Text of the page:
Washington Post writer Aaron Blake pays serious attention to Ted Cruz, and his role as Tea Party favorite. It’s a decent write-up for an out-of-state MSM outlet playing catch-up, but there are several statements about which I have at least some minor quibbles.
For example, take this sentence
That’s because he’s emerging as a potential top-tier candidate in the Lone Star state race, posing a real tea party threat to better-funded candidates in what should be one of the most expensive primary races in the country.
There’s two things wrong with that sentence:
- Cruz isn’t “a potential top-tier candidate,” he’s arguably already the frontrunner.
- Saying that he’s “posing a real tea party threat to better-funded candidates” suggests that there are, in fact, better-funded candidates. Leppert only has more money on hand thanks to a $1.6 million loan (discounting loans, in Q1 Leppert pulled in slightly over $1 million, and Cruz pulled in slightly under $1 million), and even then the rest of Leppert’s fundraising relied heavily on max contributions from a limited number of Dallas-area donors. So Cruz is about as well-funded as anyone in the race right now. (Would Lt. Governor David Dewhurst change that if he jumped into the race? If he really wanted to commit a substantial portion of his personal fortune (consistently rumored, without verifiable attribution, to be around $200 million), yes it would.)
Likewise his suggestion that Leppert is one of the “big boys” (outside of Dallas, his profile is no bigger than Cruz’s) seems misguided.
Then there’s this:
Dewhurst is the prohibitive favorite if he gets in, and Leppert has made a big splash early with his fundraising. But many conservatives aren’t waiting for Dewhurst—choosing instead to rally around Cruz.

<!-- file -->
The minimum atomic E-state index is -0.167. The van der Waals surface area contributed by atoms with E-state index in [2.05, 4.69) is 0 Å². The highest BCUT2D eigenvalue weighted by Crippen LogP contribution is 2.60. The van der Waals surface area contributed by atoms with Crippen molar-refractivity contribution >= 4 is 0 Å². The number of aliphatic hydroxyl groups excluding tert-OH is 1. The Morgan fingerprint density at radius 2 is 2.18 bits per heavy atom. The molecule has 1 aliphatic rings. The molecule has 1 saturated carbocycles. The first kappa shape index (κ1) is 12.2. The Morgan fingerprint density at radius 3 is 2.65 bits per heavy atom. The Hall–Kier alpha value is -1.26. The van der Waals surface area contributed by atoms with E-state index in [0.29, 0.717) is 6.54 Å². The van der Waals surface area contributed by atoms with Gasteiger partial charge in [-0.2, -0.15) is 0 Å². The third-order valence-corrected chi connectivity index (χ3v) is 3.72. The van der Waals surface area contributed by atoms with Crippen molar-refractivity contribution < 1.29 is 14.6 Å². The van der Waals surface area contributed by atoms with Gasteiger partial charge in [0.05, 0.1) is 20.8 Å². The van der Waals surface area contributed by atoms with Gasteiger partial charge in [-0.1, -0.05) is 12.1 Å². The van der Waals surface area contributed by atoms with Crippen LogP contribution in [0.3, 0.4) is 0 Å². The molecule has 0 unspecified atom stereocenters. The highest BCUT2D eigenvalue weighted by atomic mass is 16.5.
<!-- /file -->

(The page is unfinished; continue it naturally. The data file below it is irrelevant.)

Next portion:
I think “prohibitive favorite” overstates the case a bit (I would use “formidable”), but the idea that conservatives have ever “waited” on Dewhurst is off-base.
As so many other Republican politicians do, Dewhurst occupies that vast gray area between a RINO (think Arlen Specter before he went The Full Benedict) and a real movement conservative. The phrase “a self-described ‘George Bush Republican'” appears, unsourced, in his Wikipedia entry (and thus is automatically suspect), and sums up the feelings of many conservatives towards Dewhurst. He ran as a conservative, and mostly governed as a conservative, but every now and then he would go off on Big Government tangents that would infuriate proponents of limited government. Despite this, outside the state, Dewhurst is regarded as something of an “arch-conservative” for shepherding through the (constitutionally-required) 2003 redistricting.
I wouldn’t go so far as to compare him to Charlie Crist (as some have), but there’s been real dissatisfaction with Dewhurst among movement conservatives, and it came to the fore with this year’s legislative sessions, where, despite having controlling majorities in both House and Senate, conservative Republicans found their agenda being thwarted in many ways great and small by Dewhurst in the Senate and Speaker Joe Straus in the House. Hence state senator (and possible U.S. Senate candidate) Dan Patrick’s lashing out at Dewhurst for thwarting his anti-TSA goping bill. Dewhurst managed to get the big things done (i.e., getting a budget passed without a tax hike), but there’s a sense among conservatives that he could have gotten a lot more conservative bills passed if he really wanted to, and that he “left money on the table” in the game of legislative poker by compromising when he didn’t have to
So it’s not at all surprising that Dewhurst is viewed as a stanch conservative when viewed from inside the Beltway; by Washington, D.C. standards he is. But there’s a widespread sense among Texas conservatives that they should be able to elect a full-bore movement conservative to replace Kay Bailey Hutchison, and that David Dewhurst isn’t that guy. There was a good deal of debate over whether Ted Cruz or Michael Williams was the preferred choice; with Williams getting out of the race to run for a House seat, the issue has been resolved in Cruz’s favor, as indicated by his impressive array of endorsements.
Still, those quibbles aside, the WaPo piece is a pretty solid look at Cruz, and is well worth reading for those following the Texas Senate Race.
(In the future, Brooks might want to run this sort of piece by Jennifer Rubin, who has a lot better grasp of the nuances of conservative politics than most MSM observers.)